As for the money at the checkout, we, as the non-profits know full well it's the customers that are donating to us. But we are thankful to the store for allowing such a collection to take place in their store. Again, the power of numbers, if even just a fraction give you are helping those that who might not be able to shop at those stores.

    In closing, as I get off my soapbox, don't be so quick to judge the non-profits who partner with the stores you frequent. If more people, would be generous and donate, organizations wouldn't have to sit in front of stores or have stores ask you for money at checkout. Look how much money BUXR has saved us all and give us in prizes, if you used, just a fraction of that money to help others, the world would be a better place. Keep that in mind the next time a non-profit takes up 10 seconds of your day to ask you to help others.

    Thank you.

    JB
      78062
    • YanBz
      admin
      Posted by YanBz on September 5, 2010 [reply] 0 0
      Here is one mans opinion to soliciting donations at checkout (which by the way is exactly the way I feel about it too):

      In the future, I will just say “no.” I don’t really care if I look cheap or ungiving. I’m not. I donate plenty of money and goods to charities that I’ve taken the time to research.

      How can I know if XYZ charity will actually make good use of my donation? I can’t know that when I’m put on the spot. And I don’t need to be encouraged to make impulse purchases.


      http://sensetosave.com/2010/08.....-register/
  • 67336
    Kay
    guest
    Posted by Kay on June 21, 2010 [reply] 0 0
    I happen to shop at one of the largest malls in America and there are kiosks in every main section. I actually avoid shopping in certain sections because of aggressive annoying sales people. I have e-mailed the mall on these tactics. I owned 2 kiosks when the mall opened and the rules were very clear, you do not approach customers unless they approach your sales area. It is now a bad habit and the malls should be responsible to putting a stop to these tactics.
    Just my opinion.
    Kay
  • 67341
    YanBz
    admin
    Posted by YanBz on June 21, 2010
    [reply] 3 0
    "High pressure sales" is on top of my list. I hate people pressuring me and I am terrible at judging if a price is worth it under such conditions. I like to do my research (price comparison, reviews, etc) first, preferably in the quiet of my home, and then shop.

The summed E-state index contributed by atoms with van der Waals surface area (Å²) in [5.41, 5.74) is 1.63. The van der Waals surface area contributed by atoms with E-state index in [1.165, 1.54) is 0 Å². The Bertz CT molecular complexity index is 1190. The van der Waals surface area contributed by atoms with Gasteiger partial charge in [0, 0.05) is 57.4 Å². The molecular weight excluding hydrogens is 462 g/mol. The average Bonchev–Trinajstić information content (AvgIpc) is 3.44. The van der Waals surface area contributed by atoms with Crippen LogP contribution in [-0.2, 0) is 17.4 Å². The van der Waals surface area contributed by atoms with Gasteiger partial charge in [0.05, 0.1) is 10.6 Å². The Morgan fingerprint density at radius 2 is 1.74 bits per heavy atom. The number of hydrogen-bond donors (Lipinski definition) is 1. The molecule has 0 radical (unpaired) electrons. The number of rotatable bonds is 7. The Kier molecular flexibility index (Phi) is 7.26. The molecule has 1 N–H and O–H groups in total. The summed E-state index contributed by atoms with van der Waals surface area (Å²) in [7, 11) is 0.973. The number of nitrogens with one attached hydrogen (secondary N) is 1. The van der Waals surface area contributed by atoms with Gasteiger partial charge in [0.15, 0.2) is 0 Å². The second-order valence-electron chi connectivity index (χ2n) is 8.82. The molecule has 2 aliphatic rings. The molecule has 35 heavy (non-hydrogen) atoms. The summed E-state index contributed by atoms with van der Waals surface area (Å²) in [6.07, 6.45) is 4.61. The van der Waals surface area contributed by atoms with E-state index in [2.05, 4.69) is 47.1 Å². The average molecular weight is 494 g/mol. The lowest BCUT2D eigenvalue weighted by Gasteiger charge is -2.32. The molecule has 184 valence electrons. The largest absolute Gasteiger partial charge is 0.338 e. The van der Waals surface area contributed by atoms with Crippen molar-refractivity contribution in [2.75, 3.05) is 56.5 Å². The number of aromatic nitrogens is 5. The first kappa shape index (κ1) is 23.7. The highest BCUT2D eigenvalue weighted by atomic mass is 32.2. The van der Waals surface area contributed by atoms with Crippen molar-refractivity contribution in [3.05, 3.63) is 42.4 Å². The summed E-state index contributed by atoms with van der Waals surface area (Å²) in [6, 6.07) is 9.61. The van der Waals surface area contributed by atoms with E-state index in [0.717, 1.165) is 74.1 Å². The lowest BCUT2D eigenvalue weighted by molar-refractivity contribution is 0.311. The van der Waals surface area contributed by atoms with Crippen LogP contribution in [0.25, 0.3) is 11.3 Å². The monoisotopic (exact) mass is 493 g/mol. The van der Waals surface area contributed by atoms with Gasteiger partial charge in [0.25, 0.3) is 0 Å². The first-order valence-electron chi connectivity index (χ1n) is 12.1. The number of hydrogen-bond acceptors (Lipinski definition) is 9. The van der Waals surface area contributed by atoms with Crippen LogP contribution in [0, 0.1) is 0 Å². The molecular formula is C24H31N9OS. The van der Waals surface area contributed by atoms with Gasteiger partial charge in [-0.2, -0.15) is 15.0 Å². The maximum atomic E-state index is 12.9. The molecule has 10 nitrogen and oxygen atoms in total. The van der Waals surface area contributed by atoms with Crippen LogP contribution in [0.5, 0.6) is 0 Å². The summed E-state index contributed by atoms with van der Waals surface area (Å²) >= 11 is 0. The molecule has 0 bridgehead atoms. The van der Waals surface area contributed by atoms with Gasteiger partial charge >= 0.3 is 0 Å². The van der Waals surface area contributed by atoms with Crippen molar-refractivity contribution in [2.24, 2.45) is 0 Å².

• 67437
    outcastplo313
    professor
    1
    Posted by outcastplo313 on June 22, 2010
    [reply] 1 0
    I've actually had a waitress come to my table several times seeing I was still eating and ask repeatidely if I was finished. It was so rude.
  • 78064
    deby32953
    professor
    Posted by deby32953 on September 5, 2010 [reply] 0 0
    A lot of varied answers! Seems like we most agree w/#1. What I hate is the "bait-and-switch" tactics a lot of stores use advertising a great discount on 1 item but when you get there they're all sold (if they even had any) out but they quickly offer something even better but more expensive. Also online when they offer free samples & then you get an email saying, "Sorry, we're all out but we'll give you a discount on our items." I always email them back saying I don't buy what I can't sample. You wouldn't believe the response of "free samples" I get after that!
  • 78147
    shawndiaz
    beginner
    1
    Posted by shawndiaz on September 6, 2010 [reply] 0 0
    Just the other day, we needed to buy a new digital camera due to accidents with the old one. Both my wife & I looked online at a local electronics store online and found the one we both loved. After doing some research of the value, specs, and cost as well as customer reviews, we made the decision to purchase it. Since we were going to the store rather than purchasing it online, I made it clear that we were there to "get this and only this" an no amount of pressure was going to change my mind. I believe that many vendors will accommodate you (the shopper) if you know what you want and are confident about it.